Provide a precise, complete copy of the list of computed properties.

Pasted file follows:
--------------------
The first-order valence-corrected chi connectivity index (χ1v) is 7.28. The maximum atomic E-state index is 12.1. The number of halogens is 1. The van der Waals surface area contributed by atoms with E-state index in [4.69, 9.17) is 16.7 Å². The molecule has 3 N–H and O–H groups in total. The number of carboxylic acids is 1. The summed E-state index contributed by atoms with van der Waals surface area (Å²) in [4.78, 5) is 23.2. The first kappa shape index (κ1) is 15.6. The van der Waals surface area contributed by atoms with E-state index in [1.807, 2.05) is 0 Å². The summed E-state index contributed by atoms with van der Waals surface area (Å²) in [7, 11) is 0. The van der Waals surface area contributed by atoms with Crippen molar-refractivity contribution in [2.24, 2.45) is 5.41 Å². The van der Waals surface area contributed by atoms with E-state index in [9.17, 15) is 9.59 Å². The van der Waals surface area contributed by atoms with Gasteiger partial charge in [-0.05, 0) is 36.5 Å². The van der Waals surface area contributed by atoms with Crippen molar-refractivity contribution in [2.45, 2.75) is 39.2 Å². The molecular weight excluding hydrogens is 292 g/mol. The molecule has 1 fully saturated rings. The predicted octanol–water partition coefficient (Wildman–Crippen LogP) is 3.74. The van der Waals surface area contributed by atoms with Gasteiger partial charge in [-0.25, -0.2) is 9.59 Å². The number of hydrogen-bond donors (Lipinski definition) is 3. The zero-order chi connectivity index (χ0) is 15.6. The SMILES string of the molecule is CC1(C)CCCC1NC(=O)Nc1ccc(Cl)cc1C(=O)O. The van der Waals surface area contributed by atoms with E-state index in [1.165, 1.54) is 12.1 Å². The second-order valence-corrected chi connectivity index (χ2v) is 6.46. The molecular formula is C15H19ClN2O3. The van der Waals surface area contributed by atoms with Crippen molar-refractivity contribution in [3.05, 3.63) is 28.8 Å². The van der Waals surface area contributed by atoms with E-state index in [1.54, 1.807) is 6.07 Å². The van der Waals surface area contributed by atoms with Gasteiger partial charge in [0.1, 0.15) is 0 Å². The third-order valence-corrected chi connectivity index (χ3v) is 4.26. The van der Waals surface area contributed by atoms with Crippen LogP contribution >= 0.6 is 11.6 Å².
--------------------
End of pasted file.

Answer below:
The first-order valence-corrected chi connectivity index (χ1v) is 7.28. The maximum atomic E-state index is 12.1. The number of halogens is 1. The van der Waals surface area contributed by atoms with E-state index in [4.69, 9.17) is 16.7 Å². The molecule has 3 N–H and O–H groups in total. The number of carboxylic acids is 1. The summed E-state index contributed by atoms with van der Waals surface area (Å²) in [4.78, 5) is 23.2. The first kappa shape index (κ1) is 15.6. The van der Waals surface area contributed by atoms with E-state index in [1.807, 2.05) is 0 Å². The summed E-state index contributed by atoms with van der Waals surface area (Å²) in [7, 11) is 0. The van der Waals surface area contributed by atoms with Crippen molar-refractivity contribution in [2.24, 2.45) is 5.41 Å². The van der Waals surface area contributed by atoms with E-state index in [9.17, 15) is 9.59 Å². The van der Waals surface area contributed by atoms with Gasteiger partial charge in [-0.05, 0) is 36.5 Å². The van der Waals surface area contributed by atoms with Crippen molar-refractivity contribution in [2.45, 2.75) is 39.2 Å². The molecular weight excluding hydrogens is 292 g/mol. The molecule has 1 fully saturated rings. The predicted octanol–water partition coefficient (Wildman–Crippen LogP) is 3.74. The van der Waals surface area contributed by atoms with Gasteiger partial charge in [-0.25, -0.2) is 9.59 Å². The number of hydrogen-bond donors (Lipinski definition) is 3. The zero-order chi connectivity index (χ0) is 15.6. The SMILES string of the molecule is CC1(C)CCCC1NC(=O)Nc1ccc(Cl)cc1C(=O)O. The van der Waals surface area contributed by atoms with E-state index in [1.165, 1.54) is 12.1 Å². The second-order valence-corrected chi connectivity index (χ2v) is 6.46. The molecular formula is C15H19ClN2O3. The van der Waals surface area contributed by atoms with Crippen molar-refractivity contribution in [3.05, 3.63) is 28.8 Å². The van der Waals surface area contributed by atoms with E-state index in [1.54, 1.807) is 6.07 Å². The van der Waals surface area contributed by atoms with Gasteiger partial charge in [0.1, 0.15) is 0 Å². The third-order valence-corrected chi connectivity index (χ3v) is 4.26. The van der Waals surface area contributed by atoms with Crippen LogP contribution >= 0.6 is 11.6 Å².